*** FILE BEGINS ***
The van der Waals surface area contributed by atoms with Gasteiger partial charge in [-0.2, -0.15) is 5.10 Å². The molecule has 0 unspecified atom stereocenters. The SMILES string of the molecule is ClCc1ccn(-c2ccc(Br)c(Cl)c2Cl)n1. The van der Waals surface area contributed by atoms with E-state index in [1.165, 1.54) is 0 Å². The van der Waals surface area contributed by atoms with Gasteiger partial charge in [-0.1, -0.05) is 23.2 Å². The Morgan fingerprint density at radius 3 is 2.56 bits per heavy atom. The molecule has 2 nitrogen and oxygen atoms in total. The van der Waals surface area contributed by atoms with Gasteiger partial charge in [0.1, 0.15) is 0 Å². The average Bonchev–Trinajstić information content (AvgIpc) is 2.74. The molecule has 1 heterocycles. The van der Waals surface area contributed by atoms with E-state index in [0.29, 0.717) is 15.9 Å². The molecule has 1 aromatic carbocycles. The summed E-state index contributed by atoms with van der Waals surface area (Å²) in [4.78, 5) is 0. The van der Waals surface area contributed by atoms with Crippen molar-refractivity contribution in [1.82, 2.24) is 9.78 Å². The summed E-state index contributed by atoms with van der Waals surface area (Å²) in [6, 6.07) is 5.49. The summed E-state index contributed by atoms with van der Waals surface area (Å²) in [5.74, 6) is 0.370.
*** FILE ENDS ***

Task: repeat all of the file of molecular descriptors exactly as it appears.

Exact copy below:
The van der Waals surface area contributed by atoms with Gasteiger partial charge in [-0.2, -0.15) is 5.10 Å². The molecule has 0 unspecified atom stereocenters. The SMILES string of the molecule is ClCc1ccn(-c2ccc(Br)c(Cl)c2Cl)n1. The van der Waals surface area contributed by atoms with E-state index in [1.165, 1.54) is 0 Å². The van der Waals surface area contributed by atoms with Gasteiger partial charge in [-0.1, -0.05) is 23.2 Å². The Morgan fingerprint density at radius 3 is 2.56 bits per heavy atom. The molecule has 2 nitrogen and oxygen atoms in total. The van der Waals surface area contributed by atoms with Gasteiger partial charge in [0.1, 0.15) is 0 Å². The average Bonchev–Trinajstić information content (AvgIpc) is 2.74. The molecule has 1 heterocycles. The van der Waals surface area contributed by atoms with E-state index in [0.29, 0.717) is 15.9 Å². The molecule has 1 aromatic carbocycles. The summed E-state index contributed by atoms with van der Waals surface area (Å²) in [4.78, 5) is 0. The van der Waals surface area contributed by atoms with Crippen molar-refractivity contribution in [1.82, 2.24) is 9.78 Å². The summed E-state index contributed by atoms with van der Waals surface area (Å²) in [6, 6.07) is 5.49. The summed E-state index contributed by atoms with van der Waals surface area (Å²) in [5.74, 6) is 0.370.